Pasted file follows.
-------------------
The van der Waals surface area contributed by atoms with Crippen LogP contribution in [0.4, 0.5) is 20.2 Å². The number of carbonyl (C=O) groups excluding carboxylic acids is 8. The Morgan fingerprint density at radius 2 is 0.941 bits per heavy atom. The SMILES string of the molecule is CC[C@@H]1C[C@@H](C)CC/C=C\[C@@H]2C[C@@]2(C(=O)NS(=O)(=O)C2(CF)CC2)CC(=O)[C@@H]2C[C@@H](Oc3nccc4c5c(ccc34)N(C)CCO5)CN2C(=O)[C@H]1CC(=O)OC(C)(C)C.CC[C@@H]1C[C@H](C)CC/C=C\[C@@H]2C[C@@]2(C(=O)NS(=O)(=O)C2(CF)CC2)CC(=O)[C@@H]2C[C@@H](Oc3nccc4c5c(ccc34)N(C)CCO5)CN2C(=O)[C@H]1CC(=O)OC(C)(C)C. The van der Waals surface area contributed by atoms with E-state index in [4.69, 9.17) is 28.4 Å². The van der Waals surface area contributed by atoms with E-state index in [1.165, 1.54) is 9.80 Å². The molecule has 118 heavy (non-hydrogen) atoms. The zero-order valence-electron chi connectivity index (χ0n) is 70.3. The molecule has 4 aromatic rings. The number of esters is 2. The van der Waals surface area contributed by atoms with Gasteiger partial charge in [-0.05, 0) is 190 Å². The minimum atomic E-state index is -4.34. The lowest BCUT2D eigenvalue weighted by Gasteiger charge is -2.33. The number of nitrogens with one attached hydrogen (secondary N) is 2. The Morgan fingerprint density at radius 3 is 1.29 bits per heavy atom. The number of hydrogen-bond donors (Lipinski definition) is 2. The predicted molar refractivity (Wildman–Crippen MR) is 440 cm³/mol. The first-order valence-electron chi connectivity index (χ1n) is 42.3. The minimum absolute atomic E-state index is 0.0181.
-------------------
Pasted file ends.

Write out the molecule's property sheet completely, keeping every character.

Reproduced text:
The van der Waals surface area contributed by atoms with Crippen LogP contribution in [0.4, 0.5) is 20.2 Å². The number of carbonyl (C=O) groups excluding carboxylic acids is 8. The Morgan fingerprint density at radius 2 is 0.941 bits per heavy atom. The SMILES string of the molecule is CC[C@@H]1C[C@@H](C)CC/C=C\[C@@H]2C[C@@]2(C(=O)NS(=O)(=O)C2(CF)CC2)CC(=O)[C@@H]2C[C@@H](Oc3nccc4c5c(ccc34)N(C)CCO5)CN2C(=O)[C@H]1CC(=O)OC(C)(C)C.CC[C@@H]1C[C@H](C)CC/C=C\[C@@H]2C[C@@]2(C(=O)NS(=O)(=O)C2(CF)CC2)CC(=O)[C@@H]2C[C@@H](Oc3nccc4c5c(ccc34)N(C)CCO5)CN2C(=O)[C@H]1CC(=O)OC(C)(C)C. The van der Waals surface area contributed by atoms with E-state index in [4.69, 9.17) is 28.4 Å². The van der Waals surface area contributed by atoms with E-state index in [1.165, 1.54) is 9.80 Å². The molecule has 118 heavy (non-hydrogen) atoms. The zero-order valence-electron chi connectivity index (χ0n) is 70.3. The molecule has 4 aromatic rings. The number of esters is 2. The van der Waals surface area contributed by atoms with Gasteiger partial charge in [-0.05, 0) is 190 Å². The minimum atomic E-state index is -4.34. The lowest BCUT2D eigenvalue weighted by Gasteiger charge is -2.33. The number of nitrogens with one attached hydrogen (secondary N) is 2. The Morgan fingerprint density at radius 3 is 1.29 bits per heavy atom. The number of hydrogen-bond donors (Lipinski definition) is 2. The predicted molar refractivity (Wildman–Crippen MR) is 440 cm³/mol. The first-order valence-electron chi connectivity index (χ1n) is 42.3. The minimum absolute atomic E-state index is 0.0181.